Understanding your tax certificate
If you’re a member of the BNZ KiwiSaver Scheme, or if you were a member at any point during the financial year (1 April to 31 March), you’ll receive a tax certificate. It outlines the amount of tax that was paid or refunded on your investment income for the financial year.
If you exited the BNZ KiwiSaver Scheme before the end of the financial year (31 March), your tax certificate will only cover the period during the year that you were a member.
How your tax has been calculated and paid
Income from your BNZ KiwiSaver Scheme investment is broken down into taxable and non-taxable income. This is determined by your fund choice, and the tax rules that apply to each asset class your funds are invested in. Tax is only paid on taxable income. The amount of tax you pay on this income is calculated using your prescribed investor rate (PIR).
Three different PIRs are available to you:
How your tax has been paid or claimed
If you have tax payable shown on your tax certificate, units have been sold from your investment to pay the tax. If you have tax refunded shown on your tax certificate, the refund was used to purchase new units for you. These transactions are shown on your tax certificate.
Understanding your tax certificate
Here’s an example of the tax certificate. It highlights key information and explains how tax was calculated.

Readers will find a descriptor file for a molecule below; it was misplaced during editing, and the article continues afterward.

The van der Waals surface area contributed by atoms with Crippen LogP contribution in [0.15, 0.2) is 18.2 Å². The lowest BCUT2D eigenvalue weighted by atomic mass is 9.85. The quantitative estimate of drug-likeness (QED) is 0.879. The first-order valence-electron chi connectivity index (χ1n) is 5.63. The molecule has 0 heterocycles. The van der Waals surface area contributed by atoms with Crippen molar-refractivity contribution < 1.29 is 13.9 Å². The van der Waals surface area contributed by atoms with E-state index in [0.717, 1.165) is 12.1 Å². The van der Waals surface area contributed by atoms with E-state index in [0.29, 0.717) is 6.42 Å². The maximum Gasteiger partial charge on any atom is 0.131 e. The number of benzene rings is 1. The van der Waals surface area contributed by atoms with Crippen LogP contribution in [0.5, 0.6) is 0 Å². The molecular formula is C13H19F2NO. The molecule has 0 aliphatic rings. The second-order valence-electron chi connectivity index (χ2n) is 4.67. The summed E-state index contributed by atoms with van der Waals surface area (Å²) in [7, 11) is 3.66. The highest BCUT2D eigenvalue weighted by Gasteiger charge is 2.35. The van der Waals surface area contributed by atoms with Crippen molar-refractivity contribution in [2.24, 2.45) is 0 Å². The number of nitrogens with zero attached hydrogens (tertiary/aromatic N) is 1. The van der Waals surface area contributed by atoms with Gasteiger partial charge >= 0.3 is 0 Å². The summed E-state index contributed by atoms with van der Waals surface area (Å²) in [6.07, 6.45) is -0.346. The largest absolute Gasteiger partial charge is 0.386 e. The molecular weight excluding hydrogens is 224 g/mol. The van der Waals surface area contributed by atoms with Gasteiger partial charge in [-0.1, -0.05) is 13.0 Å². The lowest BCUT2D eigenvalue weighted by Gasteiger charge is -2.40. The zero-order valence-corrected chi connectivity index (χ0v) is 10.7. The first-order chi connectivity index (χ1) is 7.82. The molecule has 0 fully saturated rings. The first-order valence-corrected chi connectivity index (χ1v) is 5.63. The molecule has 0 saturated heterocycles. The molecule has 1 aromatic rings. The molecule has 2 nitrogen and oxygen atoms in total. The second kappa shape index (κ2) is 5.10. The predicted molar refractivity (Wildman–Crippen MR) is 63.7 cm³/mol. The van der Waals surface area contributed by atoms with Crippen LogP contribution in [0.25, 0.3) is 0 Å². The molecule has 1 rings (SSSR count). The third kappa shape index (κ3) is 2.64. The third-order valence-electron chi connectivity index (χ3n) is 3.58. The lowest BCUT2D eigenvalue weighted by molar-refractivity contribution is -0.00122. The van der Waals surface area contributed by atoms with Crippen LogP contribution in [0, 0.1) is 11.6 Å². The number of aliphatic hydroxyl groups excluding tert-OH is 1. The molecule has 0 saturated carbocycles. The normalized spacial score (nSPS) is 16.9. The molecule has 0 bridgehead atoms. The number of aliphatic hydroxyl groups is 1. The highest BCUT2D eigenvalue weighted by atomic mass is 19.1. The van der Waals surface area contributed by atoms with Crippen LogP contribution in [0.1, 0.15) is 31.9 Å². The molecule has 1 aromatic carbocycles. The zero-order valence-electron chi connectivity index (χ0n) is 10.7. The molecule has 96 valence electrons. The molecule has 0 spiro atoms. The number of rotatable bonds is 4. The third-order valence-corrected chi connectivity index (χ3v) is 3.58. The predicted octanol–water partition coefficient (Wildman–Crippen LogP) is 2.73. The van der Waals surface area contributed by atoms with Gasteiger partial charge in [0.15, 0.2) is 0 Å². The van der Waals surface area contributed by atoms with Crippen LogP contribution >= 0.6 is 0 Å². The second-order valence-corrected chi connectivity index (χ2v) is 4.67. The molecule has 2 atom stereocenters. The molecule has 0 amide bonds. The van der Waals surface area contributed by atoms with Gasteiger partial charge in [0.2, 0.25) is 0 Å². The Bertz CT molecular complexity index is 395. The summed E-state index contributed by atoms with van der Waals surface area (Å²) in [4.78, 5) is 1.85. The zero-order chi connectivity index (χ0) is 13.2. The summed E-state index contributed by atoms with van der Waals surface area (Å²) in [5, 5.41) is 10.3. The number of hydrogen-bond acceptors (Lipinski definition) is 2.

1. Member information
Your name, account number, and IRD number. Make sure you have this information available if you ever need to contact us.
Your prescribed investor rate (PIR) also appears here. This is the PIR we hold on record for you at the end of the financial year (31 March). It is used to calculate the amount of tax you pay on your investment income at the end of the financial year. Work out your prescribed investor rate (PIR).
If any of this information is incorrect, please get in touch with us.
2. Your tax summary
How much tax is payable or refundable on your investment for the financial year (1 April to 31 March), and how this was calculated.
3. Explanation of key terms
Explanation of the key terms used in your tax certificate.
What do I need to do next?
The PIR we had recorded for you at the end of the financial year (31 March), is shown in the member information box on the top-right corner of your tax certificate. If the PIR we held for you during the year was correct, you don’t need to take any action. We have paid or claimed your tax on your behalf.
What if my PIR was incorrect?
If the PIR we held for you was incorrect for the period 1 April to 31 March, you may need to complete a tax return. If you’re not sure, you should speak to your accountant, a tax adviser, or Inland Revenue.
- If the PIR we held for you was higher and tax was deducted at a higher rate, any excess tax you paid will be applied by Inland Revenue to reduce any other income tax liability you may have for the tax year, and any remaining amount will be refunded to you.
- If the PIR we held for you was lower than your correct PIR, you will be required to pay any tax shortfall as part of the income tax year-end process.
Visit the Inland Revenue website for more information.
How to tell us if your PIR has changed
If your PIR has changed, you’ll need to let us know. Learn more about notifying us of your current prescribed investor rate (PIR).
If you need tax advice you should speak to a tax adviser, who’ll be able to give you guidance in relation to your own specific circumstances.